Healthcare Professionals – be careful what you indemnify
With the increase in collaborative working and working at scale it is becoming common for the owners of a primary care practice to be asked to provide indemnities, say in a sale or purchase contract or in a merger agreement. But what does giving an indemnity actually mean, and what are the risks to you?
What is an indemnity?
An indemnity contract arises when one person takes on the obligation to pay for any loss or damage that has been, or might be, incurred by another person. It is therefore a promise to make a future payment.
Why might you be asked to give one?
Over the centuries the English Courts have developed common law rules for assessing liability for breach of contract. These rules attempt to strike a fair balance between the interests of the party in breach and the party which is the victim of the breach. The factors which determine such balance include remoteness of causation, foreseeability of loss and mitigation of loss. By asking you to give an indemnity, the other party is attempting to move the balance in their favour.
A 1996 judgement by Lord Hoffman explains the difference in assessment of damages by common law rules and by indemnities:
“A mountaineer about to undertake a difficult climb is concerned about the fitness of his knee. He goes to a doctor who negligently makes a superficial examination and pronounces the knee fit. The climber goes on the expedition, which he would not have undertaken if the doctor had told him the true state of his knee. He suffers an injury which is an entirely foreseeable consequence of mountaineering but has nothing to do with his knee.”
Using the Court’s common law rules for assessing liability, there would have been no liability against the doctor because, although they were negligent, the negligence hadn’t been a factor in the subsequent injury, which was caused by a mountaineering incident unrelated to the knee problem.
If there had been an indemnity in place the Courts might well have found the doctor liable not only for the injury but also for the costs of the expedition, the rescue and all the medical treatment. This is because if the doctor had made the correct diagnosis the mountaineer would never have gone on the expedition in the first place, and therefore wouldn’t have suffered the subsequent injury, paid for the expedition or needed to be rescued.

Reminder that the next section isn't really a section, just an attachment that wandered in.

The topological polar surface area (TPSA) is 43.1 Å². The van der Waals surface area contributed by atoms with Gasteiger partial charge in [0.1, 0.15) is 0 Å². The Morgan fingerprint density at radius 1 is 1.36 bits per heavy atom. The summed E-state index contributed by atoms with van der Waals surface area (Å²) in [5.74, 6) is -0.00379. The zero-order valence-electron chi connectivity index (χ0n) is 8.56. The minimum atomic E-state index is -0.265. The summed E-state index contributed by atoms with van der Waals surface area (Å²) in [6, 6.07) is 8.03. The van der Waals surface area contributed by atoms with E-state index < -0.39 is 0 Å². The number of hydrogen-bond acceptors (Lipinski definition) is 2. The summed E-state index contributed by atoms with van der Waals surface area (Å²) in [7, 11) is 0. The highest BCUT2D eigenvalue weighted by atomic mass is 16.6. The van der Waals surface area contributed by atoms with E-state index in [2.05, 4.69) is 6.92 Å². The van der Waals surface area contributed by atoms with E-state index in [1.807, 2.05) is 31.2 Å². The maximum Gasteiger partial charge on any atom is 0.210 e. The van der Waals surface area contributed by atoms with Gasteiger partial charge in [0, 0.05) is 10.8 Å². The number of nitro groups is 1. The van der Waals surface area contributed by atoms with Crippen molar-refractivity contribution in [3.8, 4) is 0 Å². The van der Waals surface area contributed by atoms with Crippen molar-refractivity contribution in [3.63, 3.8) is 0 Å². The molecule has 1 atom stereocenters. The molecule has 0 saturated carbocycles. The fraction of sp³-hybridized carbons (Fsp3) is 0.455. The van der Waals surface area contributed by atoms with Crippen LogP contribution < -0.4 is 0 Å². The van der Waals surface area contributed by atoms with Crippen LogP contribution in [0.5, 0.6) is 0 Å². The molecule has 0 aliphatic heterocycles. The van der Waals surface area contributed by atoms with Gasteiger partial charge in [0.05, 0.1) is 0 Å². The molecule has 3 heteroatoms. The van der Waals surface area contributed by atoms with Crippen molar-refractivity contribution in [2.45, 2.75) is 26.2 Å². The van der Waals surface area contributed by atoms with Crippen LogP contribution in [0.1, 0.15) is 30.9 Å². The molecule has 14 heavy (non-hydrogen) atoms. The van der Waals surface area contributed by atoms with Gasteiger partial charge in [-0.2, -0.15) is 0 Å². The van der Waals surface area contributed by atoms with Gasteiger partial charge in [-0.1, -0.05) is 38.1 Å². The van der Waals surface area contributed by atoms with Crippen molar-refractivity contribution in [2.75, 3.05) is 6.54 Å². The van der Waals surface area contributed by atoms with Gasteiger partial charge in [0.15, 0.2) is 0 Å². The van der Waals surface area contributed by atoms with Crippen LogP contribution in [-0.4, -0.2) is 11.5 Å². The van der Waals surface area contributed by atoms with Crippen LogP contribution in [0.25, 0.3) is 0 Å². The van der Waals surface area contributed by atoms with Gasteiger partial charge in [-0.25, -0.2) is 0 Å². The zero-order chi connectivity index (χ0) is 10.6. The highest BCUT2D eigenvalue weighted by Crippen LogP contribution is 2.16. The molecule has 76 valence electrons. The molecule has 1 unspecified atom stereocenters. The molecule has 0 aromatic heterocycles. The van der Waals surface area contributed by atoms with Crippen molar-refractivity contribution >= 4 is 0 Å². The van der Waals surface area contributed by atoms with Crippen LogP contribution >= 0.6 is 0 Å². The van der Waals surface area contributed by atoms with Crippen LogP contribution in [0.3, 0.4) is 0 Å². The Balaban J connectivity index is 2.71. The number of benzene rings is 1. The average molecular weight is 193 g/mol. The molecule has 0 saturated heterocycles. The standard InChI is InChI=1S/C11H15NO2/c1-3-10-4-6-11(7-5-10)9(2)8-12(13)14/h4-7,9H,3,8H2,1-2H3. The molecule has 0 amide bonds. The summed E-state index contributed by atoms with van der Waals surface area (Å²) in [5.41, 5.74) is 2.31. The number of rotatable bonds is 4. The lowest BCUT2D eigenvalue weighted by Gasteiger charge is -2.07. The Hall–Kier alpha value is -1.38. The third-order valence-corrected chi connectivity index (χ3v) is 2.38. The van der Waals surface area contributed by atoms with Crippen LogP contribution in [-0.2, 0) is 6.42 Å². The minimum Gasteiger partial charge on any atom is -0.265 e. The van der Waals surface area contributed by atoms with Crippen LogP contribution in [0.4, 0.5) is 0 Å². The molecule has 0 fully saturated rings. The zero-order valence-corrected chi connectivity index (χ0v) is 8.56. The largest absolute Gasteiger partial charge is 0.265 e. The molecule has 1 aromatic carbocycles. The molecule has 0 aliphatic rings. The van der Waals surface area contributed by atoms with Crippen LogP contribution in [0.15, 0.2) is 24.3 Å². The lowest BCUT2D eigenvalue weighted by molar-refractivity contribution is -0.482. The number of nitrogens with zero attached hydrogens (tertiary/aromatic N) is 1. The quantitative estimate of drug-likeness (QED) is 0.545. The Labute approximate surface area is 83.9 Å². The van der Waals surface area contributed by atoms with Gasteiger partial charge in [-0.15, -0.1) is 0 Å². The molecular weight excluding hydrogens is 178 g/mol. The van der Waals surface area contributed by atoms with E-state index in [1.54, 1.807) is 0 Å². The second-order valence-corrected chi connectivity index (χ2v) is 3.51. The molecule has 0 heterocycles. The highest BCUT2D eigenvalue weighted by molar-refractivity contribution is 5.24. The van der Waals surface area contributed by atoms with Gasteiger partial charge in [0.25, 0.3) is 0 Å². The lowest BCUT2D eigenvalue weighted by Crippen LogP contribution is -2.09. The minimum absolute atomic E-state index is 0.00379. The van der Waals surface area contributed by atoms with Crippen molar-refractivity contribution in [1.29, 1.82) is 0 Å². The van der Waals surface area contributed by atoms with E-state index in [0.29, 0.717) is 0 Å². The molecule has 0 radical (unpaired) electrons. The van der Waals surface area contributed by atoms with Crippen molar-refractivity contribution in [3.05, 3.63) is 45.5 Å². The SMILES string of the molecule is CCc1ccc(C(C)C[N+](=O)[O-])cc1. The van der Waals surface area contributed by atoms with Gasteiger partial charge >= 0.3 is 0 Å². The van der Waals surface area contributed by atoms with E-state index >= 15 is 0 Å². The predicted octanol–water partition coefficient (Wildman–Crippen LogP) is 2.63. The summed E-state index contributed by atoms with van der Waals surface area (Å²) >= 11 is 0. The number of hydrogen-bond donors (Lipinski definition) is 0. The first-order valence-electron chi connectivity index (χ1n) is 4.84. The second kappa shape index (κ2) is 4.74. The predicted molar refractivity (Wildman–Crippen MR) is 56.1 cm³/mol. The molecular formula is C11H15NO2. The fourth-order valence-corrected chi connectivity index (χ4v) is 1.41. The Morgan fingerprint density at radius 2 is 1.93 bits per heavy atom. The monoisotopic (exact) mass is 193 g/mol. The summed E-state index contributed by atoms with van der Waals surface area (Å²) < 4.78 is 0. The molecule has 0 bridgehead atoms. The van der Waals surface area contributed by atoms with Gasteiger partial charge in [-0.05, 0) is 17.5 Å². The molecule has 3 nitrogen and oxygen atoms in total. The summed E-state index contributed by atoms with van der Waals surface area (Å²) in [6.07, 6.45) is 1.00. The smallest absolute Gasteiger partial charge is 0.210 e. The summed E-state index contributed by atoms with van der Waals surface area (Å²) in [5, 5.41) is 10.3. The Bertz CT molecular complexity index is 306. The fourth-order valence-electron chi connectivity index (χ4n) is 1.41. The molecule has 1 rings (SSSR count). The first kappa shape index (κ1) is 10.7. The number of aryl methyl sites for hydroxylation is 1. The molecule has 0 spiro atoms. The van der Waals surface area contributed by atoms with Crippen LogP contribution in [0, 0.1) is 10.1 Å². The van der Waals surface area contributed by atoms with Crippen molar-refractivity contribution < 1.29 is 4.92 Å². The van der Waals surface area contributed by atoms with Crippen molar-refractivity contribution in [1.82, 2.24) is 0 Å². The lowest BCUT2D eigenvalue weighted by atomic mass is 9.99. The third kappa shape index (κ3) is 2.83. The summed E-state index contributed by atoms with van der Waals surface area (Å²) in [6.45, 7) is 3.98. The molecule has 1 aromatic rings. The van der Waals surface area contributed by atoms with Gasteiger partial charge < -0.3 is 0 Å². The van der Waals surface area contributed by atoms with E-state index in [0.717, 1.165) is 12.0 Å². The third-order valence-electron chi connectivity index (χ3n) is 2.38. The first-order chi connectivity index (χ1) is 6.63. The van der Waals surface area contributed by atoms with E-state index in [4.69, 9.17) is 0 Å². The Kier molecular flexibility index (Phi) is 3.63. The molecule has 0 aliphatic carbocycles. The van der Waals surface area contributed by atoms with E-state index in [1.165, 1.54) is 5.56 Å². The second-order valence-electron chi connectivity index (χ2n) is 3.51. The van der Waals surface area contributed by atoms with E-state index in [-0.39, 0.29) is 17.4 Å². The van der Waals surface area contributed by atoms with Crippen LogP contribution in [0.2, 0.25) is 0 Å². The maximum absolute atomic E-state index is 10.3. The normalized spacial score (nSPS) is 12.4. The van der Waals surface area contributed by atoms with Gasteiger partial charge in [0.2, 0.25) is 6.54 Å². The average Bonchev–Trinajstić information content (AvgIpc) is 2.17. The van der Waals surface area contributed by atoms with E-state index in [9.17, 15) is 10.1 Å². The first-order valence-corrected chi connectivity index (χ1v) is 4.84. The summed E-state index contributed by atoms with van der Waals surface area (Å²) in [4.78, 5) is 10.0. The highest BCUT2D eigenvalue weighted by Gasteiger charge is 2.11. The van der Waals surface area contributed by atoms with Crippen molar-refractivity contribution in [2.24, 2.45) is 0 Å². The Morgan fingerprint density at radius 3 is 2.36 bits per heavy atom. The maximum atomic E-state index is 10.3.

So should indemnities ever be accepted?
There are certain areas where they’ve generally become accepted by lawyers as being appropriate – such as in a Practice merger and relating to TUPE transfers. Typically, the disposing practice agrees to indemnify the acquiring practice for any employment claims arising during the period before the transfer.
Legal advice should always be sought before binding yourself into an indemnity. A good solicitor would review the wording of the indemnity to ensure it is not unduly onerous. For example, in the case of TUPE transfers, an indemnifying practice should retain the right to defend and settle the claim itself, rather than simply committing to pay whatever is being asked of them by the other party.
Negotiation of contracts generally has little to do with what’s fair or unfair and much more to do with the negotiating strength of the parties. Often any party of whom an indemnity is requested is in such a weak bargaining position that they find it difficult to resist the request.
Although it’s easier said than done, it’s always better to negotiate from a position of strength. In the context specifically of GP practice mergers, if you can see a time in the next few years when it’s going to be necessary to find someone to take over your practice, do it sooner rather than later and try to keep a ‘Plan B’ in the background throughout.
If you have any questions about indemnities or any other queries relating the running of your primary care practice, please don’t hesitate to get in touch with one of our specialist team of expert solicitors. Please call 01483 511555 or email firstname.lastname@example.org